The takeover of House by the Democrats could bring big benefits to the Washington area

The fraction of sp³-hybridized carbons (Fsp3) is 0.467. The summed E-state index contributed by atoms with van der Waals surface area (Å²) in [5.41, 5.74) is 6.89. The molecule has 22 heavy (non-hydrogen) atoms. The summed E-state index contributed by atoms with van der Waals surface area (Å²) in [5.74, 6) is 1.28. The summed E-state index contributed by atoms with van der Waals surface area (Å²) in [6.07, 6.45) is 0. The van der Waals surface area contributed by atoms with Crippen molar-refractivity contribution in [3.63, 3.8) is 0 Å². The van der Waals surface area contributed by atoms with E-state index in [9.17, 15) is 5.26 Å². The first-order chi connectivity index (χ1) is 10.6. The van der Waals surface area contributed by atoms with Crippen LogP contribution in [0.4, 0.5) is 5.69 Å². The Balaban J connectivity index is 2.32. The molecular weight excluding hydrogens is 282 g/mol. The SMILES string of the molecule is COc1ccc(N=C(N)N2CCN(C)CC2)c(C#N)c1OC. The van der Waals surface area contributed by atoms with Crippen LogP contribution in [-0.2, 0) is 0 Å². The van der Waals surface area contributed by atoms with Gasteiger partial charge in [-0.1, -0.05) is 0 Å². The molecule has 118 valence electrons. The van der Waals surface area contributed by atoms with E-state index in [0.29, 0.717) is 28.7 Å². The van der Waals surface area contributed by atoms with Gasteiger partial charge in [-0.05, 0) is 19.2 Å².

The Democratic takeover of the US House on Tuesday's election immediately strengthened Washington's deep blue congressional delegation, a move that could spur local goals such as metro funding, statehood for the district, and the protection of federal workers and Chesapeake Bay. "It's the difference between the backseat and the driver," said MP Jamie B. Raskin (D-Md.), Whose district includes much of Montgomery County. Raskin is one of several Democrats from Maryland and Virginia, along with District Delan. Eleanor Holmes Norton (D), now in key positions in the house, now that they will have the majority. They will play an important role in bodies responsible for investigating the Trump administration and overseeing federal, local and judicial staff. The new legislative legislators are already looking forward to the opportunity to pass laws that they believe will help the region and that failed with the Republicans at the top. However, continued Senate and White House GOP control implies that the overall outcome could instead be a Partisan stalemate, which in turn slows the economy in the Washington area, say Republicans and analysts. [Comstock loss means D.C. region’s congressional delegation is entirely blue.] "When we went to a divided government in 2010, look at what the failed Congress was," said George Mason University economist Stephen Fuller. "There will be uncertainty for two years, and that's not good for the economy," said Jack McDougle, chief executive of the non-partisan Greater Washington Board of Trade. "There will probably be some stoppage," McDougle said. "Eventually, both sides have to take a break, take a step forward, set aside the political grudge and say," Let's get things done. " In the face of a divided congress, the main role of the Democrats could be defensive. Their victory now allows them to block the GOP's efforts to cut social spending, end the Chesapeake Bay federal government's recovery plan, and dismantle some Republican-sponsored military support on the ground, according to lawmakers and outside analysts. "Congress will be as divided as ever, but without the ability to literally undermine any safety net service available to the neighbors around us in distress," said Rosie Allen-Herring, United Way's chief executive, National Capital Area. [Democratic House flip may mean full legalization of marijuana in nation’s capital.] The Democrats consolidated their grip on the Washington congressional delegation in the elections. While Democratic Sens. Tim Kaine (Virginia) and Benjamin L. Cardin (Md.) Were traveling for reelection, the Democrats of Virginia won three seats in parliament to equalize the state's representation of a 7-4 GOP advantage to an identical lead Democrats The Democrats of Maryland retained their 7-1 lead in their House delegation. Rep. Steny H. Hoyer (D-Md.), Representing Southern Maryland and part of the Prince George district, is expected to regain his position as majority leader in the House. Rep. Robert C. "Bobby" Scott (D-Va.) From Hampton Roads is chairman of the House Committee on Education and Workforce. Representative Elijah E. Cummings (D-Md.) Is to chair the House Oversight chairman, who will investigate what the Democrats consider abuse of the Trump administration. He is accompanied by four other Democrats from the region – Norton, Raskin, Gerald E. Connolly from Northern Virginia and John Sarbanes from Maryland. Cummings said the committee will investigate President Trump's tax returns and Trump International Hotel's federal business near the White House. "This will be a place of explosive investigation into political corruption. , , any improper actions that have taken place in recent years, "Raskin said. Raskin is also currently Deputy Democrat on the House Judiciary Committee, which is expected to hold hearings on Trump's disputes Wednesday by Attorney General Jeff Sessions. The judiciary would also be the committee that holds hearings and holds a first vote if the president is suspended. Connolly is in office to chair the Government Supervision Subcommittee, which oversees key issues for the region, including federal employees, the federal contract, the district government, and some Metro-related matters. [D.C.-area Democrats offer federal Metro bill to counter that of GOP’s Rep. Comstock.] Connolly said the house's attitude towards the approximately 350,000 federal employees in the region had "changed." This means that no effort needs to be made to freeze the wages of federal workers, cut pensions and other benefits, and weaken the protection of trade unions. "All defeats and attacks on federal employees by Congressional Republicans, even before Trump, are being reversed," Connolly said. A priority of the regional delegation is the extension and increase of federal funds for metro. The ten-year funding program expires next year. The company has provided $ 150 million annually to Capital for capital investment, compared to $ 50 million each from the District, Virginia and Maryland. Norton will be able to have a say as she chairs the Transport Subcommittee in the area of ​​Motorways and Transit. "If you find that Metro is in a situation, you still have to fund capital for ten years," Norton said. She and Connolly said they would also urge Metro to provide federal funding for operating costs and capital investment for the first time. They said Metro deserves such support because nearly 40 percent of metro drivers are federal workers during peak hours. Norton will also seek a full parliamentary vote on granting statehood to the district. There she was successful in 1993, a state election in which she lost 277-153. "This time we would expect more votes with a more progressive Democratic majority," Norton said. Jennifer T. Wexton, one of the three Democrats who turned Republican seats in Virginia on Tuesday, said on Friday that the district's residents had earned the statehood and she would support Norton. Norton will also seek to complete 16 separate bills to transfer some powers from Congress to the district. These include bills that give the district the right to select its own judges and give the mayor power to call the National Guard in the event of a hurricane or other emergency. Representative Anthony G. Brown (D-Md.), Who represents much of Prince George, said he would use his seat on the Armed Services Committee to block the GOP's efforts to dismantle two large local military workers: the Defense Information Systems Agency at Fort Meade, Md., And the administrative body of Washington Headquarters. The Republicans have tried to eliminate them in order to shift money into combat, but Brown said it was shortsighted. "To say that these agencies are not multipliers and do not support the war-hunters is, in my opinion, wrong," said Brown. He also said Democrats in Congress would see the governor of Maryland skeptical. Larry Hogan's proposal to transfer control of the Baltimore-Washington Parkway from the Interior Department to the state of Maryland. Hogan (R) wants to do this as part of a plan to add toll roads to widen the freeway. The Republicans rejected the hopes of the House democrats for changes in the wholesale trade. Dan Scandling, an adviser to former Congressman Frank R. Wolf (R-Va.), Said, "The Senate will stop everything in its tracks."